Borst GM, Goettler CE, Kachare SD, Sherman RA. Maggot therapy for elephantiasis nostras verrucosa reveals new applications and new complications: A Case report. Int J Low Extrem Wounds 2014;13:135-9.
Woo KY, Harding K, Price P, Sibbald G. Minimising wound-related pain at dressing change: Evidence-informed practice. Int Wound J 2008;5:144-57.
Sherman RA, Mendez S, McMillan C. Using maggots in wound care: Part 1: Learn about this simple, effective, low-risk, low-cost wound debridement technique. Wound Care Advisor 2014;3:12.
O'Connell K, Wardlaw JL. Unique therapies for difficult wounds. Today's Vet Pract 2011;1:10-6.
Sherman RA, Sherman J, Gilead L, Lipo M, Mumcuoglu KY. Maggot débridement therapy in outpatients. Arch Phys Med Rehabil 2001;82:1226-9.
Hollinworth H. The management of patients' pain in wound care. Nurs Stand 2005;20:65-6, 68.
Sherman RA, Mendez S, McMillan C. Using maggots in wound care: Part 1. Wound Care Advisor 2014;3:12-9.
Mumcuoglu KY. Clinical applications for maggots in wound care. Am J Clin Dermatol 2001;2:219-27.
Kehlet H, Jensen TS, Woolf CJ. Persistent postsurgical pain: Risk factors and prevention. Lancet 2006;367:1618-25.
Joshi GP. Multimodal analgesia techniques and postoperative rehabilitation. Anesthesiol Clin North America 2005;23:185-202.
Woolf CJ, Chong MS. Preemptive analgesia – Treating postoperative pain by preventing the establishment of central sensitization. Anesth Analg 1993;77:362-79.
Dahl JB, Møiniche S. Pre-emptive analgesia. Br Med Bull 2004;71:13-27.
Sherman RA, Nguyen H, Sullivan R, Mendez S, Carmean M. Why not maggots? Factors affecting therapists' decisions about using maggot debridement therapy. In: Presented at: 20th
Annual Symposium on Advanced Wound Care and Wound Healing Society Meeting. Tampa, FL; 28-1 April-May, 2007.
Gericke A, Hoffmann EM, Pitz S, Pfeiffer N. Maggot therapy following orbital exenteration. Br J Ophthalmol 2007;91:1715-6.
Guerrini VH. Ammonia toxicity and alkalosis in sheep infested by Lucilia cuprina
larvae. Int J Parasitol 1988;18:79-81.
Guerrini VH. Excretion of ammonia by Lucilia cuprina
larvae suppresses immunity in sheep. Vet Immunol Immunopathol 1997;56:311-7.
Robinson W. Ammonium bicarbonate secreted by surgical maggots stimulates healing in purulent wounds. Am J Surg 1940;47:111-5.
Sherman RA, Hall MJ, Thomas S. Medicinal maggots: An ancient remedy for some contemporary afflictions. Annu Rev Entomol 2000;45:55-81.
Wollina U, Karte K, Herold C, Looks A. Biosurgery in wound healing – The renaissance of maggot therapy. J Eur Acad Dermatol Venereol 2000;14:285-9.
Steenvoorde P, van Doorn LP. Maggot debridement therapy: Serious bleeding can occur: Report of a case. J Wound Ostomy Continence Nurs 2008;35:412-4.
Pliquett RU, Schwock J, Paschke R, Achenbach H. Calciphylaxis in chronic, non-dialysis-dependent renal disease. BMC Nephrol 2003;4:8.
Steenvoorde P, Jacobi CE, Van Doorn L, Oskam J. Maggot debridement therapy of infected ulcers: Patient and wound factors influencing outcome – A study on 101 patients with 117 wounds. Ann R Coll Surg Engl 2007;89:596-602.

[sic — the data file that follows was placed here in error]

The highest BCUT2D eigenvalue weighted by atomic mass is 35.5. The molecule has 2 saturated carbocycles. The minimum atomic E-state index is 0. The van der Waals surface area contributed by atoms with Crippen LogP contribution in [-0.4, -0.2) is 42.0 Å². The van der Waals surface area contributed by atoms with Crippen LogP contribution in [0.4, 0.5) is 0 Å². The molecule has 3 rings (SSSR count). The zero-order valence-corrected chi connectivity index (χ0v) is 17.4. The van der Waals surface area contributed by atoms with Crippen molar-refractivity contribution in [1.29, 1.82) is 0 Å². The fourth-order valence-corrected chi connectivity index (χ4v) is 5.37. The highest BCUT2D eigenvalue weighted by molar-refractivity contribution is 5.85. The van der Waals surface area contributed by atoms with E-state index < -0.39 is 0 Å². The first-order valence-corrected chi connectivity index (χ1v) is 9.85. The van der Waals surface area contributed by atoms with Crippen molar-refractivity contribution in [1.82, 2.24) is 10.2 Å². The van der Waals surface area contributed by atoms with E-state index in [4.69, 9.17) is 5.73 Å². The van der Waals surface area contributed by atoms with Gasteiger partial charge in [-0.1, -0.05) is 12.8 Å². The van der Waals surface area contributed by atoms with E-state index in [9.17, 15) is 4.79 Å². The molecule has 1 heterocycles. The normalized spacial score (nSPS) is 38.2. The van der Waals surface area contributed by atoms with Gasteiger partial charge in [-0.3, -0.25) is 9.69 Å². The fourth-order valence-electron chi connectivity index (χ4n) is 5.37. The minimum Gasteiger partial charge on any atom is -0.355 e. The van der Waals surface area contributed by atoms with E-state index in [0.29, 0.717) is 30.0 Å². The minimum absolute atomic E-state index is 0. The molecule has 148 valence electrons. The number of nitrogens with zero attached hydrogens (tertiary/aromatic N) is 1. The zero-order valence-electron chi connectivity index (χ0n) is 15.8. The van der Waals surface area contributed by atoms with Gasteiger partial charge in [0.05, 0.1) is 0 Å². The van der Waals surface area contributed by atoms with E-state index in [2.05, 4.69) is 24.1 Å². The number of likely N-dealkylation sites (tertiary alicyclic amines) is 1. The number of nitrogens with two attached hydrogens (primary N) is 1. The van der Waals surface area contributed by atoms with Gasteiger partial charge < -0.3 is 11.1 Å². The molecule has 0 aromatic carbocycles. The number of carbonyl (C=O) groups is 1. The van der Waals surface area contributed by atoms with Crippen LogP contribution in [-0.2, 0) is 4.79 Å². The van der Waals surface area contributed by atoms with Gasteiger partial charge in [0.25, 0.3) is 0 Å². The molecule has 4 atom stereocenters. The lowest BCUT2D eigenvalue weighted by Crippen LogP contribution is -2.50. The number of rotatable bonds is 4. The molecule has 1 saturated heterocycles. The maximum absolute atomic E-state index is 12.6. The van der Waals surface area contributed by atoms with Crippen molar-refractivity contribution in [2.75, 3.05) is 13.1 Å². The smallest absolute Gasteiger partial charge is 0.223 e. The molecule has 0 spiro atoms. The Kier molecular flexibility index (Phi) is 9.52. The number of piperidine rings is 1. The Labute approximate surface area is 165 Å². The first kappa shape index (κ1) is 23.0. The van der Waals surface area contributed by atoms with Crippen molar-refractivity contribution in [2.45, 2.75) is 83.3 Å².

[Figure 1], [Figure 2], [Figure 3], [Figure 4], [Figure 5]
|This article has been cited by|
||Maggot debridement therapy in the tropics – Preliminary outcomes from a tertiary hospital
| ||Nanthakumahrie Gunasegaran, Vivian Qian Hui Seah, Shin Yuh Ang, Fazila Aloweni, Wee Ting Goh, Angela Yi Jia Liew, Wei Xian Tan, Hsien Ts'ung Tay, Tze Tec Chong |
| ||Journal of Tissue Viability. 2022; |
|[Pubmed] | [DOI]|
||Biological debridement combined with stem cell therapy will be a convenient and efficient method for treating chronic wounds in the future
| ||Mingzhi Song, Junwei Zong, Linxuan Zou, Zhuodong Fu, Jing Liu, Shouyu Wang |
| ||Medical Hypotheses. 2022; : 110905 |
|[Pubmed] | [DOI]|
||Kleptoparasitic interaction between Snow Leopard Panthera uncia and Red Fox Vulpes vulpes suggested by circumstantial evidence in Pin Valley National Park, India
| || Vipin, Tirupathi Rao Golla, Vinita Sharma, Bheemavarapu Kesav Kumar, Ajay Gaur |
| ||Journal of Threatened Taxa. 2022; 14(10): 21928 |
|[Pubmed] | [DOI]|
||An exploration of public perceptions and attitudes towards maggot therapy
| ||Yamni Nigam, Sharon Williams, Ioan Humphreys, Rebecca Clifford, Amy Brown |
| ||Journal of Wound Care. 2022; 31(9): 756 |
|[Pubmed] | [DOI]|
||Functional Mining of the Crotalus Spp. Venom Protease Repertoire Reveals Potential for Chronic Wound Therapeutics
| ||David Meléndez-Martínez,Luis Fernando Plenge-Tellechea,Ana Gatica-Colima,Martha Sandra Cruz-Pérez,José Manuel Aguilar-Yáñez,Cuauhtémoc Licona-Cassani |
| ||Molecules. 2020; 25(15): 3401 |
|[Pubmed] | [DOI]|
||Cellulose/Collagen Dressings for Diabetic Foot Ulcer: A Review
| ||Ruth Naomi,Mh Busra Fauzi |
| ||Pharmaceutics. 2020; 12(9): 881 |
|[Pubmed] | [DOI]|
||Practical context of enzymatic treatment for wound healing: A secreted protease approach (Review)
| ||Mar?a Avila-Rodr?guez,David Mel?ndez-Mart?nez,Cuauhtemoc Licona-Cassani,Jos? Aguilar-Ya?ez,Jorge Benavides,Mirna S?nchez |
| ||Biomedical Reports. 2020; |
|[Pubmed] | [DOI]|
||Wound healing potential: evaluation of molecular profiling and amplification of Lucilia sericata angiopoietin-1 mRNA mid-part
| ||Hamzeh Alipour,Marziae Shahriari-Namadi,Saeedeh Ebrahimi,Mohammad D. Moemenbellah-Fard |
| ||BMC Research Notes. 2020; 13(1) |
|[Pubmed] | [DOI]|
||Pharmacological control of inflammation in wound healing
| ||Sandeep Kumar Shukla,Ajay Kumar Sharma,Vanya Gupta,M.H. Yashavarddhan |
| ||Journal of Tissue Viability. 2019; |
|[Pubmed] | [DOI]|